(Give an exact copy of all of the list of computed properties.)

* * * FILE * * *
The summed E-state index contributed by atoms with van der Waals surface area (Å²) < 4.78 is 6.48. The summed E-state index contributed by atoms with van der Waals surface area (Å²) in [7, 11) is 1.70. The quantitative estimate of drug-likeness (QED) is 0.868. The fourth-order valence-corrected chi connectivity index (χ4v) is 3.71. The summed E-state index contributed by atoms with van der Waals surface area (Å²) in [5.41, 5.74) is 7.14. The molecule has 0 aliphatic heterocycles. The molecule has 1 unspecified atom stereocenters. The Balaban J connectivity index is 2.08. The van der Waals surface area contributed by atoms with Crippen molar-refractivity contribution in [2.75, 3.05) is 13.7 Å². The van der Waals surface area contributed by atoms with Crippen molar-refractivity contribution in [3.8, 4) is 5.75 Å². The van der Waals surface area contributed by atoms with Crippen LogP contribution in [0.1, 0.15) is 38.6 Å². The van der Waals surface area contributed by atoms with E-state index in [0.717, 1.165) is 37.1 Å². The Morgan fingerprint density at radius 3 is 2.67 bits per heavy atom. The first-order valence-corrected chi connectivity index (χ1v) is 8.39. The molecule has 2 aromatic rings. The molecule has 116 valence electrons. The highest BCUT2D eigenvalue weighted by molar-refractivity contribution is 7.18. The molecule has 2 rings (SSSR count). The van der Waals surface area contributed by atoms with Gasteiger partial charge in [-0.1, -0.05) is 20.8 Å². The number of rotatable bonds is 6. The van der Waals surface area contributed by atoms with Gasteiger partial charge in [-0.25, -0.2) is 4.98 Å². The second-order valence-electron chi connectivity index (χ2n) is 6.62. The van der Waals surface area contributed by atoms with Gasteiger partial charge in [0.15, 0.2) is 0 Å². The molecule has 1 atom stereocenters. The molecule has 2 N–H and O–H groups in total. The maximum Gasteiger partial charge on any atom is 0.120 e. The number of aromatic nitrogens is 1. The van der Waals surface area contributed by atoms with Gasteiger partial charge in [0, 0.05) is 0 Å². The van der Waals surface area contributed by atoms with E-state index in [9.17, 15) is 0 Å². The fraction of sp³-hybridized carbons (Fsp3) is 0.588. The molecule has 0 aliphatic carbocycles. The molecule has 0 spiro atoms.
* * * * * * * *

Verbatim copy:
The summed E-state index contributed by atoms with van der Waals surface area (Å²) < 4.78 is 6.48. The summed E-state index contributed by atoms with van der Waals surface area (Å²) in [7, 11) is 1.70. The quantitative estimate of drug-likeness (QED) is 0.868. The fourth-order valence-corrected chi connectivity index (χ4v) is 3.71. The summed E-state index contributed by atoms with van der Waals surface area (Å²) in [5.41, 5.74) is 7.14. The molecule has 0 aliphatic heterocycles. The molecule has 1 unspecified atom stereocenters. The Balaban J connectivity index is 2.08. The van der Waals surface area contributed by atoms with Crippen molar-refractivity contribution in [2.75, 3.05) is 13.7 Å². The van der Waals surface area contributed by atoms with Crippen molar-refractivity contribution in [3.8, 4) is 5.75 Å². The van der Waals surface area contributed by atoms with Crippen LogP contribution in [0.1, 0.15) is 38.6 Å². The van der Waals surface area contributed by atoms with E-state index in [0.717, 1.165) is 37.1 Å². The Morgan fingerprint density at radius 3 is 2.67 bits per heavy atom. The first-order valence-corrected chi connectivity index (χ1v) is 8.39. The molecule has 2 aromatic rings. The molecule has 116 valence electrons. The highest BCUT2D eigenvalue weighted by molar-refractivity contribution is 7.18. The molecule has 2 rings (SSSR count). The van der Waals surface area contributed by atoms with Gasteiger partial charge in [-0.1, -0.05) is 20.8 Å². The number of rotatable bonds is 6. The van der Waals surface area contributed by atoms with Gasteiger partial charge in [-0.25, -0.2) is 4.98 Å². The second-order valence-electron chi connectivity index (χ2n) is 6.62. The van der Waals surface area contributed by atoms with Gasteiger partial charge in [0.15, 0.2) is 0 Å². The molecule has 1 atom stereocenters. The molecule has 2 N–H and O–H groups in total. The maximum Gasteiger partial charge on any atom is 0.120 e. The number of aromatic nitrogens is 1. The van der Waals surface area contributed by atoms with Gasteiger partial charge in [0, 0.05) is 0 Å². The van der Waals surface area contributed by atoms with E-state index in [9.17, 15) is 0 Å². The fraction of sp³-hybridized carbons (Fsp3) is 0.588. The molecule has 0 aliphatic carbocycles. The molecule has 0 spiro atoms.